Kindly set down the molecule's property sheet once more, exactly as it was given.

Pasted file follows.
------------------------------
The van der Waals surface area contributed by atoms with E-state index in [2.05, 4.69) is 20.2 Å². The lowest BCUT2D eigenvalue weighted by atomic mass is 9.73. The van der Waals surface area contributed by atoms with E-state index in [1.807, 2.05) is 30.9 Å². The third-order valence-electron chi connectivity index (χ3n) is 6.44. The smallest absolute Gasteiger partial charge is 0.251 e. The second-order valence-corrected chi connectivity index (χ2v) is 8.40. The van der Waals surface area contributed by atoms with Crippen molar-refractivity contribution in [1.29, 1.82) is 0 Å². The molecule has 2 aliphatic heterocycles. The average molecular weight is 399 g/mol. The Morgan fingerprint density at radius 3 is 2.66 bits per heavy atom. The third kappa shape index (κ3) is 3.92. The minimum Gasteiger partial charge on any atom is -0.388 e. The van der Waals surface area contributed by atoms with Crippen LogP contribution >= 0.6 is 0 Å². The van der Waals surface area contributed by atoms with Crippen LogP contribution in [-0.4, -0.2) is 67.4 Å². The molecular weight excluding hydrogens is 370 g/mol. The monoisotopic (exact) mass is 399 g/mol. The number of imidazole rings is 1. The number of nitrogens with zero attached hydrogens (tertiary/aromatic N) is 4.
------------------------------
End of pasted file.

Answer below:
The van der Waals surface area contributed by atoms with E-state index in [2.05, 4.69) is 20.2 Å². The lowest BCUT2D eigenvalue weighted by atomic mass is 9.73. The van der Waals surface area contributed by atoms with E-state index in [1.807, 2.05) is 30.9 Å². The third-order valence-electron chi connectivity index (χ3n) is 6.44. The smallest absolute Gasteiger partial charge is 0.251 e. The second-order valence-corrected chi connectivity index (χ2v) is 8.40. The van der Waals surface area contributed by atoms with Crippen molar-refractivity contribution in [1.29, 1.82) is 0 Å². The molecule has 2 aliphatic heterocycles. The average molecular weight is 399 g/mol. The Morgan fingerprint density at radius 3 is 2.66 bits per heavy atom. The third kappa shape index (κ3) is 3.92. The minimum Gasteiger partial charge on any atom is -0.388 e. The van der Waals surface area contributed by atoms with Crippen LogP contribution >= 0.6 is 0 Å². The van der Waals surface area contributed by atoms with Crippen LogP contribution in [-0.4, -0.2) is 67.4 Å². The molecular weight excluding hydrogens is 370 g/mol. The monoisotopic (exact) mass is 399 g/mol. The number of imidazole rings is 1. The number of nitrogens with zero attached hydrogens (tertiary/aromatic N) is 4.